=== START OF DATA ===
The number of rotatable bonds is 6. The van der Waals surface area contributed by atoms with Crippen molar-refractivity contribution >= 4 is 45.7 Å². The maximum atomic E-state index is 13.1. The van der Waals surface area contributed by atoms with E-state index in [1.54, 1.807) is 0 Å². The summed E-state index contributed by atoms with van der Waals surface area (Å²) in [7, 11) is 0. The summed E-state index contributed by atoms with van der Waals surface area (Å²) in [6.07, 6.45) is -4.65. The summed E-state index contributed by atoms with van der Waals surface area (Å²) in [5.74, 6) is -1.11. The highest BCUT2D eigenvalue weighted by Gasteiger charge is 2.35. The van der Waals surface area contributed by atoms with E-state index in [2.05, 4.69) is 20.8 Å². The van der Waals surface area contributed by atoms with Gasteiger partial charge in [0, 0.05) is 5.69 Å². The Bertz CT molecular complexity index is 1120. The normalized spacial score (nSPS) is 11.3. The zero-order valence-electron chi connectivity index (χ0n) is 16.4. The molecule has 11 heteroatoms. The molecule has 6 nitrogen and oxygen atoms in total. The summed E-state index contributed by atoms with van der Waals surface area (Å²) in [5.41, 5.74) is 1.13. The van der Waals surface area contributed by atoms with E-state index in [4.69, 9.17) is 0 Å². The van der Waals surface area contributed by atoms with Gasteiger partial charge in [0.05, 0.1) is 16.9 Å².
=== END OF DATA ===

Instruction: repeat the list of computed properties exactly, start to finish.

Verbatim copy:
The number of rotatable bonds is 6. The van der Waals surface area contributed by atoms with Crippen molar-refractivity contribution >= 4 is 45.7 Å². The maximum atomic E-state index is 13.1. The van der Waals surface area contributed by atoms with E-state index in [1.54, 1.807) is 0 Å². The summed E-state index contributed by atoms with van der Waals surface area (Å²) in [7, 11) is 0. The summed E-state index contributed by atoms with van der Waals surface area (Å²) in [6.07, 6.45) is -4.65. The summed E-state index contributed by atoms with van der Waals surface area (Å²) in [5.74, 6) is -1.11. The highest BCUT2D eigenvalue weighted by Gasteiger charge is 2.35. The van der Waals surface area contributed by atoms with E-state index in [2.05, 4.69) is 20.8 Å². The van der Waals surface area contributed by atoms with Gasteiger partial charge in [0, 0.05) is 5.69 Å². The Bertz CT molecular complexity index is 1120. The normalized spacial score (nSPS) is 11.3. The zero-order valence-electron chi connectivity index (χ0n) is 16.4. The molecule has 11 heteroatoms. The molecule has 6 nitrogen and oxygen atoms in total. The summed E-state index contributed by atoms with van der Waals surface area (Å²) in [5.41, 5.74) is 1.13. The van der Waals surface area contributed by atoms with E-state index in [4.69, 9.17) is 0 Å². The van der Waals surface area contributed by atoms with Gasteiger partial charge in [0.05, 0.1) is 16.9 Å².